- First Name
- Last Name
- United States
- MA Massachusetts
- Harvard University
- Website URL
- https://ces.fas.harvard.edu/people/000063-mary-d-lewis, https://scholar.harvard.edu/mlewis
- France and the World, Comparative Empires, Colonialism, North Africa, Atlantic World, Modern Europe, Immigration, Citizenship, Social History, Legal History, Economic History, Modern Europe
- Media Contact
- Additional Contact Information
- All contacts carefully considered, but time constraints may limit availability. On leave 2018-19.
- About Me
Mary Lewis is Robert Walton Goelet Professor of French History at Harvard University, where she has taught since 2002. Her work has examined the social, political, and economic history of France and its former empire from a number of different angles, including immigrant rights, which she explored in The Boundaries of the Republic: Migrant Rights and the Limits of Universalism in France, 1918-1940; the nature and limitations of imperial sovereignty, which she analyzed through the case of Tunisia in Divided Rule: Sovereignty and Empire in French Tunisia, 1881-1938; and, presently, the reconfiguration of French imperial and commercial endeavors in the aftermath of the loss of Saint-Domingue (today’s Haiti). Lewis’s research has been supported by the Solomon Guggenheim Foundation, the American Council of Learned Societies Burkhardt Fellowship, and the U.S. National Endowment for the Humanities, among others. She is currently working on a book manuscript tentatively entitled “Transplanting Empire: France and the World after the Haitian Revolution.”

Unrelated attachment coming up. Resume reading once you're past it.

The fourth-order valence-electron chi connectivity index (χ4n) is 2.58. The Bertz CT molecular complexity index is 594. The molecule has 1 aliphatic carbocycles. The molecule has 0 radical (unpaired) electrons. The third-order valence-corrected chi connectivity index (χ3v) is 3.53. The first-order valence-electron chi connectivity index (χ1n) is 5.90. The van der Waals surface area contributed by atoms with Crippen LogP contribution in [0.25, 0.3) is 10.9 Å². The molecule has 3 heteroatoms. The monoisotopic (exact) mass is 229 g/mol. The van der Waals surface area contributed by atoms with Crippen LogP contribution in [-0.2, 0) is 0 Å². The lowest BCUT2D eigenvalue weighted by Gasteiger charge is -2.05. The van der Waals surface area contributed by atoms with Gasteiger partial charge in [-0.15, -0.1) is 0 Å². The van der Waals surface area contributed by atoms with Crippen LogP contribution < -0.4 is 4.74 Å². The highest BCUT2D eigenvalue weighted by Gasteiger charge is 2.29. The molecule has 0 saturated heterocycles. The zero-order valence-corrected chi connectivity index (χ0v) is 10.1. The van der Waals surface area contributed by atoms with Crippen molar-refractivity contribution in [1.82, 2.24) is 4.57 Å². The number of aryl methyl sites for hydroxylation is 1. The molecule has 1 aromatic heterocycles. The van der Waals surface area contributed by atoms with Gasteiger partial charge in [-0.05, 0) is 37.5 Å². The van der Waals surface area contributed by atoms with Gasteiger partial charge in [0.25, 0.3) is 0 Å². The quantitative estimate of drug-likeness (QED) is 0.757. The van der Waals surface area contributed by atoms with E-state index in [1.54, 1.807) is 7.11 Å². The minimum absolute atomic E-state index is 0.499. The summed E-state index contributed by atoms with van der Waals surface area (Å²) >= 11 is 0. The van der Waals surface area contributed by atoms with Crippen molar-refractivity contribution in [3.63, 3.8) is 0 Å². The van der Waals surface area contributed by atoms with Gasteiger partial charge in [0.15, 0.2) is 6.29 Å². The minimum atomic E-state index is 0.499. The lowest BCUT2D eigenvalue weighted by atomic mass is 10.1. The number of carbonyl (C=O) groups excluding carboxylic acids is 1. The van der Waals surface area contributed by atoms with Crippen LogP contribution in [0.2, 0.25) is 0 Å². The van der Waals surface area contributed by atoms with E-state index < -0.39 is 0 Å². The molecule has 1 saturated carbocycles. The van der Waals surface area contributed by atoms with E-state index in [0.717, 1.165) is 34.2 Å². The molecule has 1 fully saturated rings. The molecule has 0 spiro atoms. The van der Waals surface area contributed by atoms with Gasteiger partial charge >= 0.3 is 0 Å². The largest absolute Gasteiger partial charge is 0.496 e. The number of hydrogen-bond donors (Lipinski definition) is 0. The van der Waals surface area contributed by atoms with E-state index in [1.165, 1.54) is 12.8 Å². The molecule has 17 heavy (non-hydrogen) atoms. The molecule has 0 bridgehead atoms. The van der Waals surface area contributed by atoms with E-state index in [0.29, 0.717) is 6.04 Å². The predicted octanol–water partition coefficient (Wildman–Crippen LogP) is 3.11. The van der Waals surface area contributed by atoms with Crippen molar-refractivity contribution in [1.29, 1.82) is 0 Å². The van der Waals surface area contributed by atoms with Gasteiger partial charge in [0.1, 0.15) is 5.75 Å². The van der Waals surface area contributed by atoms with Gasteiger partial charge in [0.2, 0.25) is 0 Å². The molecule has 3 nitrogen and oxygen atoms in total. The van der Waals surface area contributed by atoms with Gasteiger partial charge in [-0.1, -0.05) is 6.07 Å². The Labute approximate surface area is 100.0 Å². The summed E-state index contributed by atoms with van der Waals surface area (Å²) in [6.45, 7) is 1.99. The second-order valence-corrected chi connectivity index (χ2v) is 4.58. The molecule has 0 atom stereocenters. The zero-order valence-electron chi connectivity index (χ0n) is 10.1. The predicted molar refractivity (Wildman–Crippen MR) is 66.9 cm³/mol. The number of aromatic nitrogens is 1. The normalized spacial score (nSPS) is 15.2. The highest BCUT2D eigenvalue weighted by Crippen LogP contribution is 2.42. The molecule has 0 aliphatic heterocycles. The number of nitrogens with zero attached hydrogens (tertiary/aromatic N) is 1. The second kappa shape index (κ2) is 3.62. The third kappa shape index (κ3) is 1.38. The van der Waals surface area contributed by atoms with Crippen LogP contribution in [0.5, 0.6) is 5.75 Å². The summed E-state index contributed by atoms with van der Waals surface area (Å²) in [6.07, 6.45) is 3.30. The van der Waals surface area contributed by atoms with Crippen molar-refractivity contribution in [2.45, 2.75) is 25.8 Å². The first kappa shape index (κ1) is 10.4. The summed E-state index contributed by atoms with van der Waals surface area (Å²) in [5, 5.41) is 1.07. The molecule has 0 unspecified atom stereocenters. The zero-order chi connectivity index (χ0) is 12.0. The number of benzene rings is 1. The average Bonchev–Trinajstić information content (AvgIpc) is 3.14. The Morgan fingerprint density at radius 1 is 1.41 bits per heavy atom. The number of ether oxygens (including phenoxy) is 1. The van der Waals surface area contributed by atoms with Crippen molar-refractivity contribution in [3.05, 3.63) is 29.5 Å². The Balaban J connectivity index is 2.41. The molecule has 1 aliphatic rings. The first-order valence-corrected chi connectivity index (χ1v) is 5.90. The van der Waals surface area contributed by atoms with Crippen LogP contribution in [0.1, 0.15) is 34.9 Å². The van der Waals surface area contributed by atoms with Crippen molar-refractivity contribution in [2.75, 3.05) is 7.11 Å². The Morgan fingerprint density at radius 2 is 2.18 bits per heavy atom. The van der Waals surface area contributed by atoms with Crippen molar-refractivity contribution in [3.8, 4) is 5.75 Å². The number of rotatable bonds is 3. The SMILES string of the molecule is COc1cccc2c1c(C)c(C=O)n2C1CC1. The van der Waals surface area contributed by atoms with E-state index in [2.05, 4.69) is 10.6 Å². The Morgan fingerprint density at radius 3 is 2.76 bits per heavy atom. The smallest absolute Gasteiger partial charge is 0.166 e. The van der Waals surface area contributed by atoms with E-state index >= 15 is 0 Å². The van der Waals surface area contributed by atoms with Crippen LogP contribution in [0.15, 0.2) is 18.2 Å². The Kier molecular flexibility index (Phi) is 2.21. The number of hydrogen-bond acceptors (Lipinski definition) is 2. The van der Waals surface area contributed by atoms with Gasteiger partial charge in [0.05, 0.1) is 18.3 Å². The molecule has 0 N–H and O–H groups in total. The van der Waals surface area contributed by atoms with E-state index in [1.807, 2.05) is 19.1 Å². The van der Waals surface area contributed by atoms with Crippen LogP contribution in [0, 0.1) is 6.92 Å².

I also recently curated an exhibit on May 1968: https://ces.fas.harvard.edu/events/art-exhibits/current-exhibit
- Recent Publications
“Legacies of French Slave-Ownership, or the Long Decolonization of Saint-Domingue” History Workshop Journal 83 (Spring 2017): 151-75.
Necropoles and Nationality: Land Rights, Burial Rites, and the Development of Tunisian National Consciousness in the 1930s. Past and Present. 205 (November 2009) 105-41.
Geographies of Power: The Tunisian Civic Order, Jurisdictional Politics, and Imperial Rivalry in the Mediterranean, 1881-1935. The Journal of Modern History. 80(4) (December 2008):791-830.
The Boundaries of the Republic: Migrant Rights and the Limits of Universalism, 1918-1940 Stanford University Press, 2007 (co-winner of 2008 James Willard Hurst Prize awarded by the Law and Society Association for the best book in socio-legal history)
- Media Coverage
- Country Focus
- Expertise by Geography
- Atlantic, Caribbean, France, Mediterranean, Western Europe
- Expertise by Chronology
- 18th century, 19th century, Modern, 20th century
- Expertise by Topic
- Capitalism, Colonialism, Diplomacy, Economic History, Law, Migration & Immigration, Politics, Race, Slavery